Most of us don’t have famous parents who were murdered by a Dark Lord who was brought down by our mother’s love for us. Meanwhile, Hermione’s parents are dentists.

Hermione isn’t the only one who seems like she may be in the wrong house — by all accounts, Luna Lovegood could very well be a Gryffindor. She’s consistently brave and treats those less fortunate than her with much more respect than others do, but her quirkiness and eccentricities landed her in Ravenclaw.

For a character that doesn’t appear until over halfway through the series, Luna is so important. She participates in all three major battles — the Department of Mysteries, the Astronomy Tower, and the Battle of Hogwarts — and she connects them to learn about the Deathly Hallows, though unknowingly. She also leads the trio to the final Horcrux, the Lost Diadem. Even after the Battle of Hogwarts, Luna gives Harry the moment he needs to get away from all the commotion.

Luna and her father’s magazine, the Quibbler, play a much larger part in the books than the movies, although I would argue that the movies’ treatment of Luna as a character is much better than Ron or Hermione’s. Luna uses her connection to the Quibbler to give Harry an outlet to tell the story of Voldemort’s resurrection, and continually give Harry the support he needs from the public.

But I believe the most notable thing about Luna Lovegood, at least the most touching, is her room, where she has painted large portraits of Harry, Ron, Hermione, Ginny, and Neville all interlinked with a golden chain made up of the word “friends” over and over. This is where I fully appreciated the importance of Luna Lovegood, and that she’s more than just a side character.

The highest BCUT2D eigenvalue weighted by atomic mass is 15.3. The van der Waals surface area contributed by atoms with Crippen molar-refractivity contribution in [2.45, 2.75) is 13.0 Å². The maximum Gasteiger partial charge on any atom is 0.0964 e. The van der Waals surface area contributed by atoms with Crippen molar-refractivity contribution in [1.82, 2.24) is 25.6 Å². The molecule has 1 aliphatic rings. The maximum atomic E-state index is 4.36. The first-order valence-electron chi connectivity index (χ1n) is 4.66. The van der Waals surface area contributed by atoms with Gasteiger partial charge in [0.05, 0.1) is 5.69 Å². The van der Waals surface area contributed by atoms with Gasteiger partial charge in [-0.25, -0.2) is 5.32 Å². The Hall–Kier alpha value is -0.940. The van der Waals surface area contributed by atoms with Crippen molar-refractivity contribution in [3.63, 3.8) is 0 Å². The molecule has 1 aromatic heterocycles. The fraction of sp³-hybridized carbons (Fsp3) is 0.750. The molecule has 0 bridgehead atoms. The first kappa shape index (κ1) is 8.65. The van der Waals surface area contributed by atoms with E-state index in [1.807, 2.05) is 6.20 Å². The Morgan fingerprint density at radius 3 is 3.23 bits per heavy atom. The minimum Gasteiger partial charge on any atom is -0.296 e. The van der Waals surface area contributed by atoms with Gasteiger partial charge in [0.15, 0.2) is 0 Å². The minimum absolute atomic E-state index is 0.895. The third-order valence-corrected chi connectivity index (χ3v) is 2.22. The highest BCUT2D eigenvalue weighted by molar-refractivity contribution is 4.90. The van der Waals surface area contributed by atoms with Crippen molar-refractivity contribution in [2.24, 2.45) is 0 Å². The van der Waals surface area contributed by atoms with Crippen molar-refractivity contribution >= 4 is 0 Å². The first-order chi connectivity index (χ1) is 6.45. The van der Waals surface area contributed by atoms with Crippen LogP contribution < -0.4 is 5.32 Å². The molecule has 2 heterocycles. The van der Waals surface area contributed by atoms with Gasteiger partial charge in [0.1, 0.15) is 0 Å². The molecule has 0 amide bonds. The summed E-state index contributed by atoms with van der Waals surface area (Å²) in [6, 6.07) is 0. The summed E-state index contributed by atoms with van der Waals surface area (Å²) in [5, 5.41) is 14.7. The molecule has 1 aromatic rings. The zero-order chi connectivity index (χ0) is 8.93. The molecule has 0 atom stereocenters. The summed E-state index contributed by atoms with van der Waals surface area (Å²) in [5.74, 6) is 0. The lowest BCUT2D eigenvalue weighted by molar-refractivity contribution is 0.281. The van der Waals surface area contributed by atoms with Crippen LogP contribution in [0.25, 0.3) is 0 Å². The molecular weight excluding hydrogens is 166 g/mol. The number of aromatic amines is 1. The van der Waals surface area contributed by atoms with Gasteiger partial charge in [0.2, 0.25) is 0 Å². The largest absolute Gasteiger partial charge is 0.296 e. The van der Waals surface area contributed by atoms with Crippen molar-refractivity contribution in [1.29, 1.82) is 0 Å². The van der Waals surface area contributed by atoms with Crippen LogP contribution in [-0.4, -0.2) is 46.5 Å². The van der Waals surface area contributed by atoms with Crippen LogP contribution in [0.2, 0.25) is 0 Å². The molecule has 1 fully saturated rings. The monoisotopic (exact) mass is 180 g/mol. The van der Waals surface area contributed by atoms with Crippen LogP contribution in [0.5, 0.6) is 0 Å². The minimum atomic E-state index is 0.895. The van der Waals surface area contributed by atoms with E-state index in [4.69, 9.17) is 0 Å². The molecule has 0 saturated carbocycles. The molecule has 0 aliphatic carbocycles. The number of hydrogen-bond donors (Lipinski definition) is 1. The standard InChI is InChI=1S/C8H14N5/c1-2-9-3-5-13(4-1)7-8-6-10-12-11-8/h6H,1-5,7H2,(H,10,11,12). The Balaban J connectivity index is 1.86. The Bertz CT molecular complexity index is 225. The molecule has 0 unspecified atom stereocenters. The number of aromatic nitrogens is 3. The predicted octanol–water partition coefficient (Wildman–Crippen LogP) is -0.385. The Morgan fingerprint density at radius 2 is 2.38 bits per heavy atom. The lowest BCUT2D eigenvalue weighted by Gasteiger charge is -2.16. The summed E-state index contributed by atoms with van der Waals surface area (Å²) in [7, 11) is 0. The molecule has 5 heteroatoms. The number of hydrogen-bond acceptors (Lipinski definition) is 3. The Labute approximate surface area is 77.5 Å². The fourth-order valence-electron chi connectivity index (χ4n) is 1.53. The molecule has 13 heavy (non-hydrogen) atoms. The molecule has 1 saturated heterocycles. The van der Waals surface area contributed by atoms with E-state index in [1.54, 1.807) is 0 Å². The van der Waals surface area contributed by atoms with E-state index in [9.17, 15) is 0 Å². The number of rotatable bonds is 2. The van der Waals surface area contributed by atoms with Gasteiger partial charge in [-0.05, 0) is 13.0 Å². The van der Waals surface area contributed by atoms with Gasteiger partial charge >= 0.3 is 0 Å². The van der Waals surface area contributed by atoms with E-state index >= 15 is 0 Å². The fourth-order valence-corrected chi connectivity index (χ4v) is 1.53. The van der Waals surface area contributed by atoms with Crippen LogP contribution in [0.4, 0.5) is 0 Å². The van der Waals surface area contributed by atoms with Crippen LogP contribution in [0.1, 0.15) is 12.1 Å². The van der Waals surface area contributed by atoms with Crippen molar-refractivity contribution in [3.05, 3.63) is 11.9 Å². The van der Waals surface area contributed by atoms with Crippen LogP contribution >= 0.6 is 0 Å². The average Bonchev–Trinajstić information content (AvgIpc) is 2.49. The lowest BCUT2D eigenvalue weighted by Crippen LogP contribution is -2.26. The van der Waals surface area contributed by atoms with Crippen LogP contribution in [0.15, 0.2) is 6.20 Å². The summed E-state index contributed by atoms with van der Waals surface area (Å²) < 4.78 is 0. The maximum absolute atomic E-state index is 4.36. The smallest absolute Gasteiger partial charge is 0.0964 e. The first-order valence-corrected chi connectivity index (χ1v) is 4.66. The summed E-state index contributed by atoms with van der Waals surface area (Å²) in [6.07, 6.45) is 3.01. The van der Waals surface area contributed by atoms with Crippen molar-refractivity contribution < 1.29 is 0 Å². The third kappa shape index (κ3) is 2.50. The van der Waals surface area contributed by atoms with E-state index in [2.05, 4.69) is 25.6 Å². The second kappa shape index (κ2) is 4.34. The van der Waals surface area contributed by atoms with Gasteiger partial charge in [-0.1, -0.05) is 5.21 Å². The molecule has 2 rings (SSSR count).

The Harry Potter series is wonderful for many reasons, but chief among them is the careful humanization of every character. Hermione and Luna are just the start. Hagrid, McGonagall, Snape, Dumbledore, Ron, Harry, Sirius, Molly Weasley — the list goes on. They’re all such memorable characters, it’s incredible to have them all in one series. The way Hogwarts comes to life is not just through careful world-building, it’s through the characters. They make Hogwarts real, they make us wonder where our letter is on our eleventh birthday, they make us believe Diagon Alley is just a brick tap away, wonder what house we’re in, what our Patronus is. It’s like magic.

Joel Wallick is currently pursuing a degree in film studies at Bowling Green State University with an undecided minor.  He has been gaming since early childhood, beginning with Pokemon Silver.

Curious about how the Girls in Capes staff would be sorted into Houses at Hogwarts? Don’t worry, we’ve got you covered, if you’re curious.  (Spoiler alert: Joel’s a Gryffindor.)

We love the women of Harry Potter – Mrs. Weasley reigned supreme in last year’s March Madness tournament. You can also find out how the Harry Potter series addresses the idea of the greater good.

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Joel Wallick
Joel is currently pursuing a degree in film studies at Bowling Green State University with a minor in creative writing. He has been gaming since early childhood, beginning with Pokemon Silver. Follow him on Twitter @SuperNerdJoel
Joel Wallick
Written by Joel Wallick

Joel is currently pursuing a degree in film studies at Bowling Green State University with a minor in creative writing. He has been gaming since early childhood, beginning with Pokemon Silver. Follow him on Twitter @SuperNerdJoel